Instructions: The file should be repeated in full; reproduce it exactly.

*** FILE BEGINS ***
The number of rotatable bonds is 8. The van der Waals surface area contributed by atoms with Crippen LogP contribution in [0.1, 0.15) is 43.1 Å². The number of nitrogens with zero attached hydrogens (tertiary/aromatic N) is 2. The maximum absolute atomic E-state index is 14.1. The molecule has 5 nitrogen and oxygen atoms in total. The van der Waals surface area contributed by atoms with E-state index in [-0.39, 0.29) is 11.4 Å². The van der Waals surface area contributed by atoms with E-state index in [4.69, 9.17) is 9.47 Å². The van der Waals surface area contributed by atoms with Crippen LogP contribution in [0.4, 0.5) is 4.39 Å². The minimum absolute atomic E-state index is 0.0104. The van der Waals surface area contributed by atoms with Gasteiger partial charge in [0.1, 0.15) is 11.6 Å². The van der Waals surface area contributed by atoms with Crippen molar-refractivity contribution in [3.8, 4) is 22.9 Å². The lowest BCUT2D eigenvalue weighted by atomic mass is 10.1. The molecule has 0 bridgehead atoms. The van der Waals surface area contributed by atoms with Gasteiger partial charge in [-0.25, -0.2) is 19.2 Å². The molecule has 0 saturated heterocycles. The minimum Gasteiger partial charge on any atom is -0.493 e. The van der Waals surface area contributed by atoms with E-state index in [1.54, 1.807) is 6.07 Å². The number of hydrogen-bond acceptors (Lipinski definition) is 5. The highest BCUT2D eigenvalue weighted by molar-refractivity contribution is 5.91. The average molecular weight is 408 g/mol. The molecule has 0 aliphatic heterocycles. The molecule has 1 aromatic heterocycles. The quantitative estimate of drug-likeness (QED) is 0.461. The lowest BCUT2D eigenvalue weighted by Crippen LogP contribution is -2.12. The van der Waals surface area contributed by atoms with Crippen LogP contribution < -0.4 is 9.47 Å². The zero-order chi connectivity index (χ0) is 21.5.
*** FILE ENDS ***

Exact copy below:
The number of rotatable bonds is 8. The van der Waals surface area contributed by atoms with Crippen LogP contribution in [0.1, 0.15) is 43.1 Å². The number of nitrogens with zero attached hydrogens (tertiary/aromatic N) is 2. The maximum absolute atomic E-state index is 14.1. The molecule has 5 nitrogen and oxygen atoms in total. The van der Waals surface area contributed by atoms with E-state index in [-0.39, 0.29) is 11.4 Å². The van der Waals surface area contributed by atoms with E-state index in [4.69, 9.17) is 9.47 Å². The van der Waals surface area contributed by atoms with Crippen LogP contribution in [0.4, 0.5) is 4.39 Å². The minimum absolute atomic E-state index is 0.0104. The van der Waals surface area contributed by atoms with Gasteiger partial charge in [0.1, 0.15) is 11.6 Å². The van der Waals surface area contributed by atoms with Crippen molar-refractivity contribution in [3.8, 4) is 22.9 Å². The lowest BCUT2D eigenvalue weighted by atomic mass is 10.1. The molecule has 0 bridgehead atoms. The van der Waals surface area contributed by atoms with Gasteiger partial charge in [-0.25, -0.2) is 19.2 Å². The molecule has 0 saturated heterocycles. The minimum Gasteiger partial charge on any atom is -0.493 e. The van der Waals surface area contributed by atoms with E-state index in [1.54, 1.807) is 6.07 Å². The number of hydrogen-bond acceptors (Lipinski definition) is 5. The highest BCUT2D eigenvalue weighted by molar-refractivity contribution is 5.91. The average molecular weight is 408 g/mol. The molecule has 0 aliphatic heterocycles. The molecule has 1 aromatic heterocycles. The quantitative estimate of drug-likeness (QED) is 0.461. The lowest BCUT2D eigenvalue weighted by Crippen LogP contribution is -2.12. The van der Waals surface area contributed by atoms with Crippen LogP contribution < -0.4 is 9.47 Å². The zero-order chi connectivity index (χ0) is 21.5.